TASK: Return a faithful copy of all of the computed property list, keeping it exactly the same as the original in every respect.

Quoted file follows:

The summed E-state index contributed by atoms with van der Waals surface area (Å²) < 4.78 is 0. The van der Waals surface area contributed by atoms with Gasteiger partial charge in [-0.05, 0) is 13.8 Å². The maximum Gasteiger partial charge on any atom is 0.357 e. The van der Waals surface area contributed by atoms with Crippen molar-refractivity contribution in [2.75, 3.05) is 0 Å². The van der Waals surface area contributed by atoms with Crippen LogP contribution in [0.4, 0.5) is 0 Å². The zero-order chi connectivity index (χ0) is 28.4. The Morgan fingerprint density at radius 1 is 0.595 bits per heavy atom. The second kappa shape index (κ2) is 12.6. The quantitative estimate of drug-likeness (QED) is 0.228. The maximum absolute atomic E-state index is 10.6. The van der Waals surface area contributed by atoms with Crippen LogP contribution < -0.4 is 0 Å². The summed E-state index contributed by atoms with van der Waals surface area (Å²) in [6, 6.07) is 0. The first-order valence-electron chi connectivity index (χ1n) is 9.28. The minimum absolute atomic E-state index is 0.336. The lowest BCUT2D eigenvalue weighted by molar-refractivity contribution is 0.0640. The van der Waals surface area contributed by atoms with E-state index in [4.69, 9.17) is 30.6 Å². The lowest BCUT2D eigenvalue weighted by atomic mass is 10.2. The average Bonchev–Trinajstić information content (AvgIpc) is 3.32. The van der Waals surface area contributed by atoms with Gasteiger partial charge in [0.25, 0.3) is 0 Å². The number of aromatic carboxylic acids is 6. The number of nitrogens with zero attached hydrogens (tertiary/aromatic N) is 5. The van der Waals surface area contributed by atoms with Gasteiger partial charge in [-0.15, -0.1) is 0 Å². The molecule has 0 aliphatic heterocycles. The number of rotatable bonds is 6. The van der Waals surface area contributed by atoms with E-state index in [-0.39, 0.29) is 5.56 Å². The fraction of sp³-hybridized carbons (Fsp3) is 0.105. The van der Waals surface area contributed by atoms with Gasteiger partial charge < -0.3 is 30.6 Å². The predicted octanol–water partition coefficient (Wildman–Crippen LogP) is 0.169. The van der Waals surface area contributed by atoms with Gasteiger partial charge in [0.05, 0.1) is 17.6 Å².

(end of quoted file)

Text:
The summed E-state index contributed by atoms with van der Waals surface area (Å²) < 4.78 is 0. The van der Waals surface area contributed by atoms with Gasteiger partial charge in [-0.05, 0) is 13.8 Å². The maximum Gasteiger partial charge on any atom is 0.357 e. The van der Waals surface area contributed by atoms with Crippen molar-refractivity contribution in [2.75, 3.05) is 0 Å². The van der Waals surface area contributed by atoms with Crippen LogP contribution in [0.4, 0.5) is 0 Å². The zero-order chi connectivity index (χ0) is 28.4. The Morgan fingerprint density at radius 1 is 0.595 bits per heavy atom. The second kappa shape index (κ2) is 12.6. The quantitative estimate of drug-likeness (QED) is 0.228. The maximum absolute atomic E-state index is 10.6. The van der Waals surface area contributed by atoms with Crippen LogP contribution < -0.4 is 0 Å². The summed E-state index contributed by atoms with van der Waals surface area (Å²) in [6, 6.07) is 0. The first-order valence-electron chi connectivity index (χ1n) is 9.28. The minimum absolute atomic E-state index is 0.336. The lowest BCUT2D eigenvalue weighted by molar-refractivity contribution is 0.0640. The van der Waals surface area contributed by atoms with E-state index in [4.69, 9.17) is 30.6 Å². The lowest BCUT2D eigenvalue weighted by atomic mass is 10.2. The average Bonchev–Trinajstić information content (AvgIpc) is 3.32. The van der Waals surface area contributed by atoms with Gasteiger partial charge in [0.25, 0.3) is 0 Å². The number of aromatic carboxylic acids is 6. The number of nitrogens with zero attached hydrogens (tertiary/aromatic N) is 5. The van der Waals surface area contributed by atoms with Gasteiger partial charge in [-0.15, -0.1) is 0 Å². The molecule has 0 aliphatic heterocycles. The number of rotatable bonds is 6. The van der Waals surface area contributed by atoms with E-state index in [-0.39, 0.29) is 5.56 Å². The fraction of sp³-hybridized carbons (Fsp3) is 0.105. The van der Waals surface area contributed by atoms with Gasteiger partial charge < -0.3 is 30.6 Å². The predicted octanol–water partition coefficient (Wildman–Crippen LogP) is 0.169. The van der Waals surface area contributed by atoms with Gasteiger partial charge in [0.05, 0.1) is 17.6 Å².